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From: Geof Collis
Date: May 27, 2010 6:36PM
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What I got from all of this is "there is such a thing as too much
At 07:26 PM 5/27/2010, you wrote:
>Geof Collis wrote:
> > No John, the one where you say I HAVE to use it.
>FWIW I've never said anyone HAS to do anything - you are free to do as you
>wish. I make my opinions and recommendations available to those who might
>ask, and give supporting reasons and URLs to back those reasons. If you
>chose to not take the suggestion, that's fine too.
>As a follow up to yesterdays discussion, I pinged a daily user of NVDA,
>and someone who is actively involved/interested in NVDA's development, but
>who works for Mozilla as an accessibility specialist: Marco Zehe. This is
>what he wrote back:
>"NVDA doesn't do any special processing with the title attribute, but when
>present, the "read current object" command, NVDA+NUM PAD 5, will read the
>title as the name for the text frame object Firefox creates. For example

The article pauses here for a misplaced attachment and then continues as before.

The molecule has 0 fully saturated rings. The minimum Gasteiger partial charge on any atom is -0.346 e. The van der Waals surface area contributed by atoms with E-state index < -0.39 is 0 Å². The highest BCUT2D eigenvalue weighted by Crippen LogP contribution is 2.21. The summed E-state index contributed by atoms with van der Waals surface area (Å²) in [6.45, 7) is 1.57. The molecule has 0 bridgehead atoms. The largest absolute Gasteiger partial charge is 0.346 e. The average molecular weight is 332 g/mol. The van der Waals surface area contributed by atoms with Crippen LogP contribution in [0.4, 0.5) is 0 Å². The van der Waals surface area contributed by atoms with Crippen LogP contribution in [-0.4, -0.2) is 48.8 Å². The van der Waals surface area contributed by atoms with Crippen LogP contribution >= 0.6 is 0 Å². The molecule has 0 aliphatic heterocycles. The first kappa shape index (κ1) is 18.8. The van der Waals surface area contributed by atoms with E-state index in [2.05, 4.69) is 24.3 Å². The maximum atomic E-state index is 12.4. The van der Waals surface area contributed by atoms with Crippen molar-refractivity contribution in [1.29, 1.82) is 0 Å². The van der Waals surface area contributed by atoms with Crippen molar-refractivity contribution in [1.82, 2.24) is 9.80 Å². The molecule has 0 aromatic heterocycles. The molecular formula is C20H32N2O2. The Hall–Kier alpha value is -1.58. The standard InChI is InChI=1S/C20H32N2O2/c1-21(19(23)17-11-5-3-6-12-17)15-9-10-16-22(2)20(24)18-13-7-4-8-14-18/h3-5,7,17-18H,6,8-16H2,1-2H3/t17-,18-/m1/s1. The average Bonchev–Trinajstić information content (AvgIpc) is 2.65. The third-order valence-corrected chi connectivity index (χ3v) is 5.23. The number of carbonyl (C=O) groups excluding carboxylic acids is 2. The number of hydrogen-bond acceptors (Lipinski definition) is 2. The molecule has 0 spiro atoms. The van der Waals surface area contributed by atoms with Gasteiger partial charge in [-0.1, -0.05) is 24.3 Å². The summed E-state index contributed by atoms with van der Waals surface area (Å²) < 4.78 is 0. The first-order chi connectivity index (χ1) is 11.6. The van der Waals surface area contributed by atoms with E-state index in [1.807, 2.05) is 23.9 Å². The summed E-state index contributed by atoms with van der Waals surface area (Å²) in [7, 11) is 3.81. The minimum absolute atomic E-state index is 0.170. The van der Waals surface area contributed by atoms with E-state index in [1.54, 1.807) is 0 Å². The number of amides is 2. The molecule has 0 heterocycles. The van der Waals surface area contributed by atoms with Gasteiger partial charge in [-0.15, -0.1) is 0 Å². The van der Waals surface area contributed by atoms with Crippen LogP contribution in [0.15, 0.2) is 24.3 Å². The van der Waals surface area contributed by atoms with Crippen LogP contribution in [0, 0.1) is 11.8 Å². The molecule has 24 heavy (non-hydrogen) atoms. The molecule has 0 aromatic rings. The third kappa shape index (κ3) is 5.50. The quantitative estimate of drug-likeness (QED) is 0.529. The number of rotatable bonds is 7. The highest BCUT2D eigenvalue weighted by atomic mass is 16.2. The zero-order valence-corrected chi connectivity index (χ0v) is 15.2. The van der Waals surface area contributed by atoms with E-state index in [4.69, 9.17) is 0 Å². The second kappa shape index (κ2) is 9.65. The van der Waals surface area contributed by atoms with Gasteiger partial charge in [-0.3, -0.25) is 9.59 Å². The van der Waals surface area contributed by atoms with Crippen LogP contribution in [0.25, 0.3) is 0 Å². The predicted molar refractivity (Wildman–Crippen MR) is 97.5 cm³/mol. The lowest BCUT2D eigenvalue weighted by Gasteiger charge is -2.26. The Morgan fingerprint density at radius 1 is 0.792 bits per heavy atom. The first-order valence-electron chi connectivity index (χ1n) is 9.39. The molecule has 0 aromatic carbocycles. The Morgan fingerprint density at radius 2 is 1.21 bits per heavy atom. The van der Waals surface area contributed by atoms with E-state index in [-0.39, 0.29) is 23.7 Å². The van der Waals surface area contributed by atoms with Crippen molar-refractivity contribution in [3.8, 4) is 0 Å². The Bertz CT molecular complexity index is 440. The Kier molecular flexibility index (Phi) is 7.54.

>if you have this snippet:
><p>This <abbr title="Non-Visual Desktop Access">NVDA</abbr> screen reader
>is not an <acronym title="People can't memorize computer industry
>and navigate to "NVDA" using the virtual cursor, then press NVDA+NUM PAD
>5, NVDA will read "non-visual desktop access text frame". But they do
>currently not give an automatic indication that a particular word is an
>acronym or abbreviation."
>(I read this BTW as the title attribute on *any* element, not just ABBR)
>So, if JAWS can't or won't expose the title attribute on demand it is a
>flaw with the software, not of the code specification. It is too bad that
>NVDA doesn't notify the user that there is a title value to the ABBR
>element, but maybe that is a good thing: there is such a thing as too much
>information as well. However it is confirmed that if you use the ABBR
>element with a title value, users of NVDA at least can query what the
>abbreviation or acronym means and be informed of such.
>That's why I will do it. Y'all are free to do as you choose <grin>.